Where Do We Go From Here?

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“I was inspired by my mother and pass knowledge to my daughter and others…” Meskerem Assegued

Women continue to wow us in March and beyond. Here is yet another to add to the list, one of my sheroes, Mesekerem Assegued, founder of Zoma Museum. Winding green aromatic paths; ancient irrigation and filtration systems; traditional superb architectural designs with well-fed cows for fresh milk and yogurt with chickens looking on. Welcome to Zoma Museum, reads the handcrafted sign. Named after a young artist Zoma Shiferraw who lost his battle with cancer in 1979, Meski, mother of the museum says, “The museum’s aim is to showcase innovative and cutting edge art and architecture in a vernacular museum where the old and new merge.” The well known anthropologist, activist and author has ensured the museum is an environmentally conscious art institution, “a bridge between artists and architects from around the world to create cutting edge ecological art and architecture,” sates the website. Zoma is a resounding effort to save the environment through ancient and contemporary knowledge and techniques.
This weekend Zoma will officially open its gates to visitors of all ages. What is in store? The oasis, located in the Mekanisa area, is situated near the Akaki River which receives the purified water that has meandered through the museum compound, cleaned through old and new water systems. Lush gardens filled with vegetables, herbs and spices from tennedam to lemon grass scent the fresh air. But plan to stay a while, as you really won’t know where to look first, as focal points abound. There is a high ceilinged white washed gallery for art exhibitions and meetings; a library for art and one for the public with a diverse collection of books; a children’s center with chickens and plants for live learning; an elementary school with a mixed pedagogy for holistic early education; a barn for cows where visitors can sip on macchiatos made with milk straight from the source; and an amphitheater set on the most lush green lawn ever. But the beautifully crafted buildings…wow!
The tall works of art, aka buildings, are intricately designed and crafted by Meski’s partner, internationally recognized Ethiopian artist Elias Sime. A well established master at recycling/up-cycling Elias says, in his usual soft voice with a humble spirit, “It took almost four years to complete the buildings all by hand. We worked very hard because we know that this space is an example of how to conserve the environment in the midst of modern construction.” He echoes Meski’s concerns who further shares, “I am a bit worried about what is going to happen with the knowledge dying out. I was inspired by my mother and pass knowledge to my daughter and others, in an effort to address issues of preserving the environment impacting climate change. But where do we go from here? How do artists respond to such a space? Why can’t we look at ancient techniques for answers to current problems?”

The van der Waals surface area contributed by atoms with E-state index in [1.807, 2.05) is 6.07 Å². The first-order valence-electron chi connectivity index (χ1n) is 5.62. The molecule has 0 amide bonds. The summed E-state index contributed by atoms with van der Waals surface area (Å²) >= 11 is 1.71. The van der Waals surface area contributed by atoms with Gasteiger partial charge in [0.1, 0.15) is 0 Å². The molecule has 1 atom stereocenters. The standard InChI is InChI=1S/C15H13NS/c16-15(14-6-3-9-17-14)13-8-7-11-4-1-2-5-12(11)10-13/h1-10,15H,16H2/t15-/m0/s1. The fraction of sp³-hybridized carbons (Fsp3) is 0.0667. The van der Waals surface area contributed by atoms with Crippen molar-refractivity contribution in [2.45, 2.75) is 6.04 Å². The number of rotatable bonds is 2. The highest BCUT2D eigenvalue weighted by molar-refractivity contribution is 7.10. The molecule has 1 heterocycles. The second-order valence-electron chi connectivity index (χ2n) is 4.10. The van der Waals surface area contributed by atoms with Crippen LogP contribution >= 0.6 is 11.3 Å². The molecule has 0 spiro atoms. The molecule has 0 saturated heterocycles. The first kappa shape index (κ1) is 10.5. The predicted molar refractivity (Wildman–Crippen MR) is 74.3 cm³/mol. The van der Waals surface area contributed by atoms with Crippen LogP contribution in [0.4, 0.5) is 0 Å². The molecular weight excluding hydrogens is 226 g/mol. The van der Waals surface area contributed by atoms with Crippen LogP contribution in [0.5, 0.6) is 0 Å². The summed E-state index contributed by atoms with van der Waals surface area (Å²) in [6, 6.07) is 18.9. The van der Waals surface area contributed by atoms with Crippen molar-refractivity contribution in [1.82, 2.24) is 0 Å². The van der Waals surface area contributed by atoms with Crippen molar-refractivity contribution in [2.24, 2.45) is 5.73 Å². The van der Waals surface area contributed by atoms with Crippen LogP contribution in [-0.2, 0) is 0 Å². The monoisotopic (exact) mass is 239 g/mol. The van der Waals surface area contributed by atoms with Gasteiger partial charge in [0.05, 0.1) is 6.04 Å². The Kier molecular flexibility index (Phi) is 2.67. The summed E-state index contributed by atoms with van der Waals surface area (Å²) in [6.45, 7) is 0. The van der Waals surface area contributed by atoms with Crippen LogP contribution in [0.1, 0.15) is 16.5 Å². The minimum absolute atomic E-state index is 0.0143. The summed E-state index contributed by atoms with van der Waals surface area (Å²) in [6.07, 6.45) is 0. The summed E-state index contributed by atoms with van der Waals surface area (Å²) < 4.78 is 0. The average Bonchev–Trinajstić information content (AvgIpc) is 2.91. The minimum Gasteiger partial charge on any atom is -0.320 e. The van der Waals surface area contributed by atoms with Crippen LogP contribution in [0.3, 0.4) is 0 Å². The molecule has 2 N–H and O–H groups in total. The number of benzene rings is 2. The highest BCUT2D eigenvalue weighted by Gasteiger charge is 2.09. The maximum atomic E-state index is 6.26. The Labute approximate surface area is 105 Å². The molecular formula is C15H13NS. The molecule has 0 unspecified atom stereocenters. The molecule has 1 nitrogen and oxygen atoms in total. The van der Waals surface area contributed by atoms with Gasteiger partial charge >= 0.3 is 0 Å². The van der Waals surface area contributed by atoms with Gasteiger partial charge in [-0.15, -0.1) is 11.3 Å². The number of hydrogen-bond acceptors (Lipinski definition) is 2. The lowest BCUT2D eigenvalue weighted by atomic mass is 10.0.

I can only say that walking through the field of green at Zoma, which is also a field of dreams come to reality after being seeded twenty five years ago, is curated for everyone’s enjoyment and inspiration. Be it that special date with that special one; the family outing with grandparents to newborns; scientists and engineers seeking new methods of irrigation and purification; and ofcourse artists seeking a space for motivation and creativity…Zoma Museum has it all. Most importantly, this incredibly awesome space which has grown out of the love for Mother Earth and the desire to highlight the role of art and architecture, proves that Addis Abeba can house an international standard yet organic venue that adds value to our city and lives; bringing joy, education and entertainment to us all, six days a week.

Dr. Desta Meghoo is a Jamaican born
Creative Consultant, Curator and cultural promoter based in Ethiopia since 2005. She also serves as Liaison to the AU for the Ghana based, Diaspora African Forum.